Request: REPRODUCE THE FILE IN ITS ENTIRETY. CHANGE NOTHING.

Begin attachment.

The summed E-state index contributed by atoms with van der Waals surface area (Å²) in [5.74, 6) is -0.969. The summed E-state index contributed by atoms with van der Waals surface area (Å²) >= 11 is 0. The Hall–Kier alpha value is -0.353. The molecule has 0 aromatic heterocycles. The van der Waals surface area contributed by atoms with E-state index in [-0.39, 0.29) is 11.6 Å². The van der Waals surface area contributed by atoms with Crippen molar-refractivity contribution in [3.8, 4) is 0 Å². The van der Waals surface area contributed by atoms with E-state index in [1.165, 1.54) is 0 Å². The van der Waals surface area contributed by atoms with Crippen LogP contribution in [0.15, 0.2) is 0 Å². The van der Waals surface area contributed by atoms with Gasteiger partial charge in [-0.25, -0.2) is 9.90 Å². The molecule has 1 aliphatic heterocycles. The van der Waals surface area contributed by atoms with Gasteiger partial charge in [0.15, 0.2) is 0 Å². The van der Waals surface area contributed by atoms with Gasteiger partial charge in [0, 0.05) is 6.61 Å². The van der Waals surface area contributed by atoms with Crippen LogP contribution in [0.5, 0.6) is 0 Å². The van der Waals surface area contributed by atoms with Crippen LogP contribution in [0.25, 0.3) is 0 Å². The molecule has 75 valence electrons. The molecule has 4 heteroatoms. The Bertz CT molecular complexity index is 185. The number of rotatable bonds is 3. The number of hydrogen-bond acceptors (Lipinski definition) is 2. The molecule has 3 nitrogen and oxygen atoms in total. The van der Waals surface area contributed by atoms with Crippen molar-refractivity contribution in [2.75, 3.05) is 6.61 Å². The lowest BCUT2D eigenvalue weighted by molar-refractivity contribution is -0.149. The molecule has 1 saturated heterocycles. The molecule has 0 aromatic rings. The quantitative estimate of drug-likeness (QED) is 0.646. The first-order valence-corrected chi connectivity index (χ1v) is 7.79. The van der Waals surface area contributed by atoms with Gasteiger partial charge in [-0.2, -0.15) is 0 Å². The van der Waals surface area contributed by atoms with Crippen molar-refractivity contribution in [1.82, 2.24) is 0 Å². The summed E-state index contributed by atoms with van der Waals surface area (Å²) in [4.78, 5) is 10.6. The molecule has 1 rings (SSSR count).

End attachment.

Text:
The summed E-state index contributed by atoms with van der Waals surface area (Å²) in [5.74, 6) is -0.969. The summed E-state index contributed by atoms with van der Waals surface area (Å²) >= 11 is 0. The Hall–Kier alpha value is -0.353. The molecule has 0 aromatic heterocycles. The van der Waals surface area contributed by atoms with E-state index in [-0.39, 0.29) is 11.6 Å². The van der Waals surface area contributed by atoms with Crippen molar-refractivity contribution in [3.8, 4) is 0 Å². The van der Waals surface area contributed by atoms with E-state index in [1.165, 1.54) is 0 Å². The van der Waals surface area contributed by atoms with Crippen LogP contribution in [0.15, 0.2) is 0 Å². The van der Waals surface area contributed by atoms with Gasteiger partial charge in [-0.25, -0.2) is 9.90 Å². The molecule has 1 aliphatic heterocycles. The van der Waals surface area contributed by atoms with Gasteiger partial charge in [0.15, 0.2) is 0 Å². The van der Waals surface area contributed by atoms with Gasteiger partial charge in [0, 0.05) is 6.61 Å². The van der Waals surface area contributed by atoms with Crippen LogP contribution in [0.5, 0.6) is 0 Å². The van der Waals surface area contributed by atoms with Crippen LogP contribution in [0.25, 0.3) is 0 Å². The molecule has 75 valence electrons. The molecule has 4 heteroatoms. The Bertz CT molecular complexity index is 185. The number of rotatable bonds is 3. The number of hydrogen-bond acceptors (Lipinski definition) is 2. The molecule has 3 nitrogen and oxygen atoms in total. The van der Waals surface area contributed by atoms with Crippen molar-refractivity contribution in [2.75, 3.05) is 6.61 Å². The lowest BCUT2D eigenvalue weighted by molar-refractivity contribution is -0.149. The molecule has 1 saturated heterocycles. The molecule has 0 aromatic rings. The quantitative estimate of drug-likeness (QED) is 0.646. The first-order valence-corrected chi connectivity index (χ1v) is 7.79. The van der Waals surface area contributed by atoms with Gasteiger partial charge in [-0.2, -0.15) is 0 Å². The van der Waals surface area contributed by atoms with Crippen molar-refractivity contribution in [1.82, 2.24) is 0 Å². The summed E-state index contributed by atoms with van der Waals surface area (Å²) in [4.78, 5) is 10.6. The molecule has 1 rings (SSSR count).